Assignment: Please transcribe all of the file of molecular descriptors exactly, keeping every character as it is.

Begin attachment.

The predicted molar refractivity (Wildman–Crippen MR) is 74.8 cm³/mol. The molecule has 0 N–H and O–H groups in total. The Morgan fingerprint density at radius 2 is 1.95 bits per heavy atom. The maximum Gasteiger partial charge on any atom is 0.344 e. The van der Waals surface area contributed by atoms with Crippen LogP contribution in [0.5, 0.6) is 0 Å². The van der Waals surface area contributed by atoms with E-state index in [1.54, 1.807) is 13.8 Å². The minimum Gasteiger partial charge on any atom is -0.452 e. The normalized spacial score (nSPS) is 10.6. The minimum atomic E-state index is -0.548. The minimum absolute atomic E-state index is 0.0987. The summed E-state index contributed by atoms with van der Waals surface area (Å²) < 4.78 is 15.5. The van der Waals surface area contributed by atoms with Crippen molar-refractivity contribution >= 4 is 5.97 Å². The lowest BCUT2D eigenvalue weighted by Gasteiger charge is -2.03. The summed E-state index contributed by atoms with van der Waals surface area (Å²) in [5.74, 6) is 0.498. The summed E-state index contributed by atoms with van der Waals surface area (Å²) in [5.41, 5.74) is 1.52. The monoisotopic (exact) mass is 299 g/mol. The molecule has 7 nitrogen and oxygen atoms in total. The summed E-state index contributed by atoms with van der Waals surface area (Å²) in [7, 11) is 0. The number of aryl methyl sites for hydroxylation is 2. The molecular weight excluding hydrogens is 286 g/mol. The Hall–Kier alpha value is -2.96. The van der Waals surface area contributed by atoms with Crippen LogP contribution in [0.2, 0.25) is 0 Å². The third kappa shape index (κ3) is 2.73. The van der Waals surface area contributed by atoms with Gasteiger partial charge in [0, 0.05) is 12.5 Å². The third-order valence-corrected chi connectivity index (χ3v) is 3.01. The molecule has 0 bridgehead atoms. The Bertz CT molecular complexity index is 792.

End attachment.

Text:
The predicted molar refractivity (Wildman–Crippen MR) is 74.8 cm³/mol. The molecule has 0 N–H and O–H groups in total. The Morgan fingerprint density at radius 2 is 1.95 bits per heavy atom. The maximum Gasteiger partial charge on any atom is 0.344 e. The van der Waals surface area contributed by atoms with Crippen LogP contribution in [0.5, 0.6) is 0 Å². The van der Waals surface area contributed by atoms with E-state index in [1.54, 1.807) is 13.8 Å². The minimum Gasteiger partial charge on any atom is -0.452 e. The normalized spacial score (nSPS) is 10.6. The minimum atomic E-state index is -0.548. The minimum absolute atomic E-state index is 0.0987. The summed E-state index contributed by atoms with van der Waals surface area (Å²) < 4.78 is 15.5. The van der Waals surface area contributed by atoms with Crippen molar-refractivity contribution >= 4 is 5.97 Å². The lowest BCUT2D eigenvalue weighted by Gasteiger charge is -2.03. The summed E-state index contributed by atoms with van der Waals surface area (Å²) in [5.74, 6) is 0.498. The summed E-state index contributed by atoms with van der Waals surface area (Å²) in [5.41, 5.74) is 1.52. The monoisotopic (exact) mass is 299 g/mol. The molecule has 7 nitrogen and oxygen atoms in total. The summed E-state index contributed by atoms with van der Waals surface area (Å²) in [7, 11) is 0. The number of aryl methyl sites for hydroxylation is 2. The molecular weight excluding hydrogens is 286 g/mol. The Hall–Kier alpha value is -2.96. The van der Waals surface area contributed by atoms with Crippen LogP contribution in [0.2, 0.25) is 0 Å². The third kappa shape index (κ3) is 2.73. The van der Waals surface area contributed by atoms with Gasteiger partial charge in [0, 0.05) is 12.5 Å². The third-order valence-corrected chi connectivity index (χ3v) is 3.01. The molecule has 0 bridgehead atoms. The Bertz CT molecular complexity index is 792.